Lightning flashes are the main source of energy for the electromagnetic background inside the ionospheric cavity. Starting from the lower band ELF (few Hz) up to several VHF (hundreds MHz) the noise originates mainly from the energy radiated by lightning strokes (see for example: Cummer and Inan, 2000; Mika et al., 2005). Several million lightning strokes occur daily from an estimated 2000 storms worldwide, and the Earth is hit about 100 times a second by lightning. The discharge is very violent and can easily reach 10000 A. The amount of energy released by each discharge can vary from units to tenths of GJ. Hence, for the duration of the discharge (less than 1 s), the power involved in this phenomenon is of the order of 1-10 GW. The annual total released energy is in the order of 1019J. If only 10% of this energy is radiated as electromagnetic energy, it would be comparable to the energy produced in 1970 by the electric power stations in the world.


Figure 1 shows a typical PC screen taken with the RSPduo equipped with the cited Medium Wave elimination low pass filter and the 135 m Beverage antenna connected to the Hi Z input. Referring to the graph on Beverage Antenna Gain Vs. wavelength ratio, uploaded here:

https://www.sdrplay.com/community/viewt ... 5&start=20

we see that for the very low ratio of: 135/2200 we can expect a negative gain of approx. 16 dB. This means that the Noise Floor of -96.1 dBm shown in Figure 1 must be corrected by 16 dB to an approximate value of –80 dBm. This is what I get, day in, day out in wintertime and with good weather and shown in Figures 1 and 2 below. But this measurements would mean very little with no general confirmation.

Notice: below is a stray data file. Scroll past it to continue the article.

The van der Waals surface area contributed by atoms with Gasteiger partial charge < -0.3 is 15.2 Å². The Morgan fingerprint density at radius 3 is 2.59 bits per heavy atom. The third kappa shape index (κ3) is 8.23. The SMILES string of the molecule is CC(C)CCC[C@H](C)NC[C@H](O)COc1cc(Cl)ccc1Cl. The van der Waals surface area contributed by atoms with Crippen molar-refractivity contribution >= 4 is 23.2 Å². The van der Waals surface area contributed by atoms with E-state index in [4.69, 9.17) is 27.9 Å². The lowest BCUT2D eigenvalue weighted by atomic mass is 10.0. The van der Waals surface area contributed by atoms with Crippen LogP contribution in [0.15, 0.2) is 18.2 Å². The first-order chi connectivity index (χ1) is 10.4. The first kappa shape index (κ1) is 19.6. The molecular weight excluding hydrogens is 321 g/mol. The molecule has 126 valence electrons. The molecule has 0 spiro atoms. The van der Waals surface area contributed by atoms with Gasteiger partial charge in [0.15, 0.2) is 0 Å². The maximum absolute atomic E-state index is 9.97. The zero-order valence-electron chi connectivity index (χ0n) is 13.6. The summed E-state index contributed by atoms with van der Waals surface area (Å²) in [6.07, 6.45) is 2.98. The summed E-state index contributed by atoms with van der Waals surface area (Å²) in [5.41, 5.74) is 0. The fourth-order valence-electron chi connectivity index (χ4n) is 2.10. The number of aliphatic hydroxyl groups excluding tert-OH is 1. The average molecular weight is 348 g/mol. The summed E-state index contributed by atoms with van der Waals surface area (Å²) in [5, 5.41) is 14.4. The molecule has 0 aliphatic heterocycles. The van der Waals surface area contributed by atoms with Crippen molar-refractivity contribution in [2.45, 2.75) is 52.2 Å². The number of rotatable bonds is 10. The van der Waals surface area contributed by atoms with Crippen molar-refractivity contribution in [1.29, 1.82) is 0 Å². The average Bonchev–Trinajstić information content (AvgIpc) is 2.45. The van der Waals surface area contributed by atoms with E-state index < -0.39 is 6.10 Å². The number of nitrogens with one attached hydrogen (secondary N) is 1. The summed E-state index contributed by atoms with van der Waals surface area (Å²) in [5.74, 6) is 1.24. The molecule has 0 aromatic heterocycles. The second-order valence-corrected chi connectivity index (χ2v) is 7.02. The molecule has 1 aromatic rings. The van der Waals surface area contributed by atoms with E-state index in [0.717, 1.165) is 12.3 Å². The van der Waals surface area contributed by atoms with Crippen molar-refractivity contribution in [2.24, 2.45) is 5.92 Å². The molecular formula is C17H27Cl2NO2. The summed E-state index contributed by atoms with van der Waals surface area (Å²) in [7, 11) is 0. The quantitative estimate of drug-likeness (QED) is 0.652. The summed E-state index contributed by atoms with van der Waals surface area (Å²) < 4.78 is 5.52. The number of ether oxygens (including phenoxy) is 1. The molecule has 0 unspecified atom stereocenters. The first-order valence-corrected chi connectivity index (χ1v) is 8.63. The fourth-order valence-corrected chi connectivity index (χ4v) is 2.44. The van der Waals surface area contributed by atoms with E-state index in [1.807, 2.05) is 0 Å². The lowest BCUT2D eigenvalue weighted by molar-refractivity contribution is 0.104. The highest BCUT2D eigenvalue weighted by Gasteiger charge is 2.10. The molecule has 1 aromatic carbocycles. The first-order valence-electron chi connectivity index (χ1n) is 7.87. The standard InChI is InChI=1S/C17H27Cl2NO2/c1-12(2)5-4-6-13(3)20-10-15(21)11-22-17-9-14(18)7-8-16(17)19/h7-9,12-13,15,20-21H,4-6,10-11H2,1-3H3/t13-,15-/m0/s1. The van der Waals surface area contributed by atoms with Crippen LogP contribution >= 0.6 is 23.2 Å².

And confirmation is given by our old friend, ITU publication ITU-R P372-13. This publication provides the quantitative data about LF band noise in the form of Figure 3, which I have scripted for immediate evaluation. Figure 3 shows that at 140 KHz the Noise Floor to be expected is in the range of -81 dBm (best value) to -6 dBm (worst value) with a most likely value of -61 dBm in a quiet rural area. Looking at this data it is immediately evident that my measured value of -80 dBm drops smack into the ballpark. In figure 3 the External Noise Figure Fa in dB is converted to Noise Floor in dBm by the expression: